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Workplace Trainers and their Organisational Contexts in Companies - page 3 / 8





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While company-based “training” within the dual system is a rather precisely defined activity, the “trainer” as person can hardly be conceptualised. We rather have to speak of a function than of a defined occupational group. The training function as a whole is a function shared by several categories of persons in the enterprise depending on the nature of the activities, the size and the hierarchic structure of the enterprise. It covers several levels of responsibility in the enterprise and different professional qualifications (Gérard 2000).

In large companies there is a wide differentiation of roles. ”Training managers” (Ausbildungsleiter) are responsible for the whole process of steering initial training in all occupations offered by the company. “Full-time trainers” (Ausbilder) are primarily found in the industrial manufacturing sector and have an advanced qualification as master craftsman. They mostly work in training workshops set up by the company. “Part-time trainers” (ausbildende Fachkräfte / Ausbildungsbeauftragte) engage in training as a part-time activity directly at the workplace. They are of particular importance as they are skilled workers who, in addition to their specialised tasks, take on training tasks in the enterprise’s departments, on assembly lines, in commercial and engineering offices or in the service sector. As trainees pass through the enterprise, these trainers provide them with hands-on experience in actual work processes. Apprentices probably spend the majority of their training time in the company with this type of trainer, although this group is usually the least formally trained pedagogically. Most of them do not even consider themselves as trainers but as technical experts with an additional educational function.

The practice of workplace training as a research issue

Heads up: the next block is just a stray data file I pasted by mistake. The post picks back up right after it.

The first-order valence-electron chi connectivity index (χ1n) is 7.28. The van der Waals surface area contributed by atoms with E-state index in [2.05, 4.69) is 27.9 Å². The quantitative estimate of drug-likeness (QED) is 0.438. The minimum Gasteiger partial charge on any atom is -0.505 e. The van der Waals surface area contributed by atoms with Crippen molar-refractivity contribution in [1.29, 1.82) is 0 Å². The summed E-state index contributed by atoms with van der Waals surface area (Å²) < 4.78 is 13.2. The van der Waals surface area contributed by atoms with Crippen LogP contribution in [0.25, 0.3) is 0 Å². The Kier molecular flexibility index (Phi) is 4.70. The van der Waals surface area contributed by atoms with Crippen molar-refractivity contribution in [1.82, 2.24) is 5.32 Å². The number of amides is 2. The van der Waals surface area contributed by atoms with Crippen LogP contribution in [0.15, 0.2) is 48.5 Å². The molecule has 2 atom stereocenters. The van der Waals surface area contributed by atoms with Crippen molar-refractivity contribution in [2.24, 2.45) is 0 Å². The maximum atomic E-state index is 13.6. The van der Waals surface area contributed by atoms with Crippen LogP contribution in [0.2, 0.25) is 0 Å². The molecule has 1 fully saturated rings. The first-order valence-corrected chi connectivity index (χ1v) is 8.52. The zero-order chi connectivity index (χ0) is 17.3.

While there exists advanced and detailed knowledge about the work of teachers, the actual training practice in work processes is still “an unresearched black box of vocational education throughout Europe”, as Attwell, Grollmann & Lübcke have noted. Furthermore the training of trainer provision is not only inconsistent and fragmentary across sectors, national boundaries and on the European level, but also “fails to take account of people who may have a responsibility as experts for coaching novices or for peer coaching as an add-on part of their ordinary work” (ibid, p.2). Pointing at an observed “diffusion of the training process, with increased numbers of people taking some role in training as part of their occupational profile” they claim a lack of knowledge about the “extent to which the training function is spread especially within the workplace”.

Starting to cope for this deficit, the authors dedicated a substantial part of a European project funded by the Leonardo programme (www.ttplus.org) to researching trainer practices in their company-based contexts. They developed a new comparative methodology in order to come up with a flexible European framework of pathways of professional development and carried out some first case studies in six European countries (Grollmann). Inevitably the individual national case studies (two for Germany) could only be based on a thin empirical basis (a minimum of one learner, one trainer and one person officially in charge of training matters per company were interviewed), but they point at an important triangle of protagonists in the context of workplace learning.

There are few models of apprenticeship and workplace learning that explicitly acknowledge the function of a trainer for the learning process of apprentices or fellow colleagues (Gamble 2001; Maurines 1997) and do not go as far as the theory of situated learning with its ‘community of practice’ concept by decentering common notions of mastery and pedagogy altogether (Lave, Wenger 1991, p. 94). None of these theories broaches the issue of the wider organisational setting where this training takes place.

With the workplace generally having been rediscovered as a learning environment in the mid 1990ies however, the relationships among learning, work and organisations have started to be systematically explored in a multitude of ways (cf. Eraut, Hirsh 2007). Although the concept of the learning organisation “has remained elusive amid the multitude of


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